Article written by Dov Girnun (Merchant Capital – CEO)
We’ve all heard the scary statistics that the majority of small businesses fail within their first three years of operation. This is mostly a result of poor planning and funding.
As a country, we need to continue to support these businesses in order to drive a more robust SME sector. There are several ways a new business can go sideways. Fortunately, there are also many ways to propel it forward. This often starts with a clear and honest understanding of the mistakes too many small business owners make. These are actually relatively easy to side-step if you can predict where you might go wrong and understand what to look out for.
These are the most common mistakes made by small business owners:
1. Inaccurate assumptions about operating costs
At the start of a business venture, like any astute entrepreneur, you put together a business plan. The challenge with this is that when it comes to looking at the numbers, you need to strike a delicate balance between creating an optimistic overview and setting yourself up for failure.
When looking at expenditure and operating costs, it’s so important to round up your costs to the nearest thousand, rather than rounding down. This will put you in a better position where you will be pleasantly surprised if things are cheaper than anticipated, instead of the other way round. This will also automatically add in some extra padding for inevitable costs you didn’t see coming.
2. Buying too much inventory or equipment up front
As a business owner, you will very quickly learn this very hard lesson: Nothing in business is predictable or constant. The challenge is that most business owners are often over-eager when it comes to implementing hard and fast plans. Leading them to buy a lot of equipment up front or overextend on inventory which may or may not sell.
In these cases, especially in the early stages, it’s important to conservatively test the market with your product. Buy small units and lease equipment where possible. This will give you an out should you hit any snags along the way and need to readjust.
3. Securing flimsy contracts with suppliers and staff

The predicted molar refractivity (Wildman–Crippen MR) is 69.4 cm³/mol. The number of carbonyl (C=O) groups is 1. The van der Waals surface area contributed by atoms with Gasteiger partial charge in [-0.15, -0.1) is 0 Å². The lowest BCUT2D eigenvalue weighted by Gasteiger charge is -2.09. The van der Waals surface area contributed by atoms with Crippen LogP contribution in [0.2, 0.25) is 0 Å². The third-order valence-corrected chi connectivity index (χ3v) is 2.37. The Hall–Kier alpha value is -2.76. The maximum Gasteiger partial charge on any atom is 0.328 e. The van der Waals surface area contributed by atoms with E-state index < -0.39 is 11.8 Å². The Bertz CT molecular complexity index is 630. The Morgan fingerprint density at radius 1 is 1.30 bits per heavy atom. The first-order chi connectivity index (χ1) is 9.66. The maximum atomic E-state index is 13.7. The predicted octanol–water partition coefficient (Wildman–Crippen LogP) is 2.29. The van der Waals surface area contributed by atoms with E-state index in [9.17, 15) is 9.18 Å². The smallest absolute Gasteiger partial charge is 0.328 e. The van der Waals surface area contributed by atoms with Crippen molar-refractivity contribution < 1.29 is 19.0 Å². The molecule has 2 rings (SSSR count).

At the beginning of any business venture, you probably won’t have strong relationships in place. You will be building track records and managing that tricky tension of trying to make a good impression with suppliers. While good intentions are always important, what is equally vital is that the agreements in place can withstand potential future issues. Committing to poorly structured agreements with both staff and suppliers can come back to bite you.
So, ensure you only commit to paying for what you need to get by. Don’t hire expensive staff before your business is in a strong position to pay for them. Which also often means waiting until the business is more stable with a proven track record before taking on new hires.
4. Poor budget planning
Every budget is a work in progress and needs to be flexible enough to go with the flow of your business. The most important thing is that it is accurate and incorporates all predictable expenditures. The best way to do this is to maintain weekly and monthly accounting and budgeting practices. This will ensure that you consistently remain close to your actual running costs and can adjust in real-time, and re-think plans before it’s too late.
5. Investing too much too quickly
Business owners are passionate people, often getting too invested too quickly in both ideas and expenditure. There is always the temptation to invest more in order to maximise profits. But this is not always the smartest plan.
As a rule of thumb, try not to invest more than 20% of your capital at any one point in time. Particularly when it comes to a new business or a fresh offering in an existing business. Limiting your investment to incremental periods of time is a good way to prevent the possibility of losing everything in one bad move.
6. Using the wrong funding at the incorrect time
Many business owners are afraid of debt. But not all debt is created equally and actually taking on the right kind of debt can empower your business in the long term. This may include start-up funding to kick start your operation. Taking on good debt can be paid back quickly and help you build up a good lending history. Or using a merchant cash advance that works in line with turnover, giving you useful working capital while allowing you to repay as you trade.
Article first published on Bizcommunity